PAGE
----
God has placed his trust in us

Frances writes :-  There is often a tendency to wonder precisely why Jesus left us at the Ascension, why at the moment of his resurrected triumph over death he did not stay put. It is only when we really spend time with the implications, both of what his remaining would have meant, and what his departure implies, that we can begin to experience the enormity of his ascension gift to humanity.

This is an issue explored by our reading from Acts (1:1-11). It appears that the disciples, so like us, want to cling onto the risen Jesus and, despite all his talk to the contrary, are still thinking in earthly and very Jewish terms. “Lord, has the time come? Are you going to restore the kingdom to Israel?” Despite all his teaching on the nature of the kingdom of God they, like their fellow Jews who rejected Jesus’ teaching and understanding of the Father, are still stuck with him as a Roman basher; someone who would gather a huge army and come in power once and for all to throw any would be conquerors out of Israel. In their thinking, the reign of God on earth would still be a very worldly thing, about power and control, and making sure that Israel finally came out on top. The disciples, like us, cling to familiar concepts, and what they think they know, and they cast God in this image too.

This is precisely why the risen, glorified Jesus must leave them. It was time to move on – their time to move out into the great adventure which was to be Christianity. Had Jesus remained they and we would be incurably handicapped, forever overshadowed by the risen Lord, trapped in a world in which his power would have become absolute. There would be no need for any to search for God, for there he was, no need for us to think for we would be trapped; infantilized by his very presence. Instead, we notice that Jesus is looking forward to their baptism in the Holy Spirit, the coming of age of the disciples, and all that that will mean.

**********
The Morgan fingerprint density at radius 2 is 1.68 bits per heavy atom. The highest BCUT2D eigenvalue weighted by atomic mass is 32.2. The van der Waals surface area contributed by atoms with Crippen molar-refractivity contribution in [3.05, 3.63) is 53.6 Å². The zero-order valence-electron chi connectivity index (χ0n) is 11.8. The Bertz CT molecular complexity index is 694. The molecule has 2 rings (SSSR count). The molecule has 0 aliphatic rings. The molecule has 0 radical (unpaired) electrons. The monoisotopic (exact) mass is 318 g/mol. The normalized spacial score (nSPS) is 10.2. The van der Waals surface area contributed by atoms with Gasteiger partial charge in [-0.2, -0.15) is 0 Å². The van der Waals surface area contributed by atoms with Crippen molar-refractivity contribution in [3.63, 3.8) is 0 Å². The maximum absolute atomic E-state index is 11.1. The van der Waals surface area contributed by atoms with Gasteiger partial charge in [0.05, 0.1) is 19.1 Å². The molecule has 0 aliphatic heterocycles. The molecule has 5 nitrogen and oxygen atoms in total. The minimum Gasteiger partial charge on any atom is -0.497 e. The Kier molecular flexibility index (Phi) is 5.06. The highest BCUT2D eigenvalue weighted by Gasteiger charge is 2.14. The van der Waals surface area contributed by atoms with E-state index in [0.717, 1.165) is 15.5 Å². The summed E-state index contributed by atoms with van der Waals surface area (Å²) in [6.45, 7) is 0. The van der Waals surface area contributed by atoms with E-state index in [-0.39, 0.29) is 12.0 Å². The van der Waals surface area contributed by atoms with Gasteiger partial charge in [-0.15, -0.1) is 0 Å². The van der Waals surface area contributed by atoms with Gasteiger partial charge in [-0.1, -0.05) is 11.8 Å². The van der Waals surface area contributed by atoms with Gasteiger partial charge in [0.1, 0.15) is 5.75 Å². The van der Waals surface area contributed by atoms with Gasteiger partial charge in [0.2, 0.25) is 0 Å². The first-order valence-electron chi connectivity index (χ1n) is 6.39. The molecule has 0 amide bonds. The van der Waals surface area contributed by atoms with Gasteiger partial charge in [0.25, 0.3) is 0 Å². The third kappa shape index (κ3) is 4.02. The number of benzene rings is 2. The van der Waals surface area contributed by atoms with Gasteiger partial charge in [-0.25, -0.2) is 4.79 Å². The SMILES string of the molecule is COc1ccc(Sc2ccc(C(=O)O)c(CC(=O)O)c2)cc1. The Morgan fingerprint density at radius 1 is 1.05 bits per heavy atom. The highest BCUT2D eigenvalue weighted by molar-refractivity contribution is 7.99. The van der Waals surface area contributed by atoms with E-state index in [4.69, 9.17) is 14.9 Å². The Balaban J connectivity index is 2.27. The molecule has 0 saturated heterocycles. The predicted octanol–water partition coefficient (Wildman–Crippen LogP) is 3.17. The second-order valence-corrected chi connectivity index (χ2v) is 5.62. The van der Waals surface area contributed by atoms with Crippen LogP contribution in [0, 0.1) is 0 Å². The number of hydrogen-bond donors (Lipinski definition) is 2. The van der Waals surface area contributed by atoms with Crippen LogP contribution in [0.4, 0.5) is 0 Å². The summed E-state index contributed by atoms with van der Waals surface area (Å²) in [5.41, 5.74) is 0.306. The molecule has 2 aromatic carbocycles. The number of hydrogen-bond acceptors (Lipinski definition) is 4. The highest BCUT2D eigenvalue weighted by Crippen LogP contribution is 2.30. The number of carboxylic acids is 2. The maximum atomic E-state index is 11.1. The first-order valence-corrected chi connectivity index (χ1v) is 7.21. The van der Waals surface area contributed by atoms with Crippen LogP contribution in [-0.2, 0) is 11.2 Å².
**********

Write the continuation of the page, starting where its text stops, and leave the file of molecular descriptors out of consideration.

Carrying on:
In Luke’s gospel (Lk 24:46-53) we get a rather clearer picture of all this, as Jesus instructs the disciples to remain in Jerusalem until they had been “Clothed with the power from on high.” Significantly, he reminds them of his death and resurrection, and their task, “That, in his name, repentance for the forgiveness of sins would be preached to all the nations, beginning from Jerusalem.” Our, and I suspect the disciples’, problem was and is that few of us really take on board the gift of the Father to us. Sure, we have that wonderful promise of eternal life, of even sharing divinity with him in heaven, but in general, we fail to discern the real meaning of the ascension of Jesus.

The whole purpose of the incarnation, of the sending of God the Son in flesh and blood like ours, was to reveal to the world the true relationship between Father and Son and their intention for us. This is made clearer precisely by the ‘loss’ of the physically present Jesus. For in that we experience the full extent of the divine trust in us, in the human creatures God has made. Jesus’ mission is completed by his saving death and resurrection; the divine invitation to believers is that they trust us to make it known, shared and lived out in the world. Had Jesus remained, such a trust, any such call, would have been superfluous, void of meaning; humanity would have remained at best willing and obedient followers, at worst, puppets. But by his ascension, Christ gives this supreme honour to the disciples. That it is our task, our mission, our great act of willing and freely given collaboration with him, to make it known and available to the whole of humanity. God, it appears, is supremely optimistic about humanity. We may not be so, and from our perspective on the world, things can look pretty bleak, but we must remember that God has placed his trust in us, and knows that we will not fail.